Dave Holden introduces his self-extracting archive creator
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This is a program I originally wrote for my own use. It will create a self-extracting archive from any (reasonable) number of files and/or directories. The output from the program is an archive in the form of an 'Absolute' file (type &FF8) which can be Run by simply double-clicking on it. The idea is to allow groups of files, directories, applications. etc. to be grouped into a self extracting archive which can be sent by email etc. and de-archived without the need for any other programs.
This version does not use any compression. This is because it was originally intended to be used to distribute files already compressed. However, as it's a single file it can easily be compressed with !Squash (which you can't really do with multiple files) and everyone has !Squash so they can decompress it before Running it. Alternatively you could compress the files first with !Squash, !SparkFS or !ArcFS and then put the squashed files in the archive.
It is ideal for web sites and others to distribute programs like the read only version of ArcFS, SparkPlug or other de-archiving programs so that users can de-arc the other programs they download. After all, how do you distribute the de-arc'ing tools without putting them in some sort of archive?
Note that both !MakeSFX and the archives it creates are 32 bit neutral.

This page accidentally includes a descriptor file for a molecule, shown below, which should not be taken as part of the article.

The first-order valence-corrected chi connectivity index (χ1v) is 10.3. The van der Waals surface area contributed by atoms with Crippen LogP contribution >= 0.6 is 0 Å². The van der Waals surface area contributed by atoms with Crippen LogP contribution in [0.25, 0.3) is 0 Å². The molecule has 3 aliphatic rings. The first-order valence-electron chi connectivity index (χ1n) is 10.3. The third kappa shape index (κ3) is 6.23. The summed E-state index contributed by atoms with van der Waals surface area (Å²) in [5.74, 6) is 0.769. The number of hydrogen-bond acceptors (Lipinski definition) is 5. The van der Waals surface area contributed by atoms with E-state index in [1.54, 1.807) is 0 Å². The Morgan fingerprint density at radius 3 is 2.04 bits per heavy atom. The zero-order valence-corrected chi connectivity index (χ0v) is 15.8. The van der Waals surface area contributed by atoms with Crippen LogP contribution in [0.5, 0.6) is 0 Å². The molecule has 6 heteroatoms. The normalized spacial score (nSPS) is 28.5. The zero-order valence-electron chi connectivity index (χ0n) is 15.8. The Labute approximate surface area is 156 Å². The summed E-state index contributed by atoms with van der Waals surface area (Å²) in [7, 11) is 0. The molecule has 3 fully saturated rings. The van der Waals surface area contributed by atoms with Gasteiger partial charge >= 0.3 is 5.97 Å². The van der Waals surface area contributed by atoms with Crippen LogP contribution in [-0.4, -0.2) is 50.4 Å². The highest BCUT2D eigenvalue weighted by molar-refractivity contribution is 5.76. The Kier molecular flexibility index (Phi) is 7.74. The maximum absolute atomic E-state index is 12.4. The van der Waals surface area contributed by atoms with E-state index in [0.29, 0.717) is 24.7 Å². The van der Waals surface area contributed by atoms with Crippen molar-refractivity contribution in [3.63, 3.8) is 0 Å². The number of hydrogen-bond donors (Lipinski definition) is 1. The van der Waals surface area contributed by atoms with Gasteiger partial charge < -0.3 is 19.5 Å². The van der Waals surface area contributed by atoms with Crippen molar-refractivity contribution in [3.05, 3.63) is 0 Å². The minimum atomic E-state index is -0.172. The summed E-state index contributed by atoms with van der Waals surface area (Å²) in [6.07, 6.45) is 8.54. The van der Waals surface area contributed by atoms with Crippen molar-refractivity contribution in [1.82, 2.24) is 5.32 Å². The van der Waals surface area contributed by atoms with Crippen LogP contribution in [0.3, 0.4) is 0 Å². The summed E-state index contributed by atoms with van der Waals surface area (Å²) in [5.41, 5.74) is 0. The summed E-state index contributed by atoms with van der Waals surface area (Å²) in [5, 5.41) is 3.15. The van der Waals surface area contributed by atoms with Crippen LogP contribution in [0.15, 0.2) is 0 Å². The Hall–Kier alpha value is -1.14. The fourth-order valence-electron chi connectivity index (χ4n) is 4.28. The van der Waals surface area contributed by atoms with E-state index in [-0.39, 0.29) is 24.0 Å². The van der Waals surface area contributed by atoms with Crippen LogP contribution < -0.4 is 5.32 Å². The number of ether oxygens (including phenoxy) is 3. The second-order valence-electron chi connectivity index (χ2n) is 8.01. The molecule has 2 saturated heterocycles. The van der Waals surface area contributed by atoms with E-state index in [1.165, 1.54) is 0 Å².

Creating an SFX
Double-click on !MakeSFX to run it and then click SELECT on the icon. A window will open and you can drag either a file or a directory to this window.
So, the easiest way to make an archive is put everything you want to include into a directory and then drag that directory to the window. The archive will be created and a 'SaveAs' window will open for you to save the archive, which will be an 'Absolute Code' file. That's all there is to it.
Double-click on the archive application and a small window will open with a single Data icon in the middle. Drag that to wherever you want the files to go. They will be re-assembled with sub-directories, correct filetypes, etc. exactly as the original.
There are two possible problems. Firstly the whole archive has to be held in RAM when de-archiving. This can cause difficulties because not only must you obviously have enough RAM to hold the whole archive (not likely to be a problem), but if the archive is bigger than the 'Next' slot set set in the 'Tasks' window the program will just give a 'No writable memory at this address' error. You would think RISC OS would be bright enough to know that it needs to assign a big enough WimpSlot to actually load the program, but apparently it isn't. Now if this was a 'proper' application I could check or adjust the slot size, but I can't do anything because the error happens as the Wimp tries to load the program so there's nothing I can do. I can't even issue a message to tell the user what's happening, and I can't include any sort of !help or instructions file (although there are brief instructions at the start of the file that can be read if the user loads it into a text editor) because the whole point is to have everything in a single file.
So, if you intend to distribute a large(ish) archive you should warn the user that they must open the 'Tasks' window and make sure that the 'Next' allocation is at least as large as the size of the file.
The second problem is that the filetype might get lost or altered in transit. Again, there's nothing I can do about it, you will just have to tell users to set the filetype to &FF8 and then double-click on it.
At present you need enough RAM to hold all the files at once. This could be altered but I haven't bothered because as the de-archiver needs to have enough RAM to hold the entire archive it shouldn't be a problem for the person creating the archive.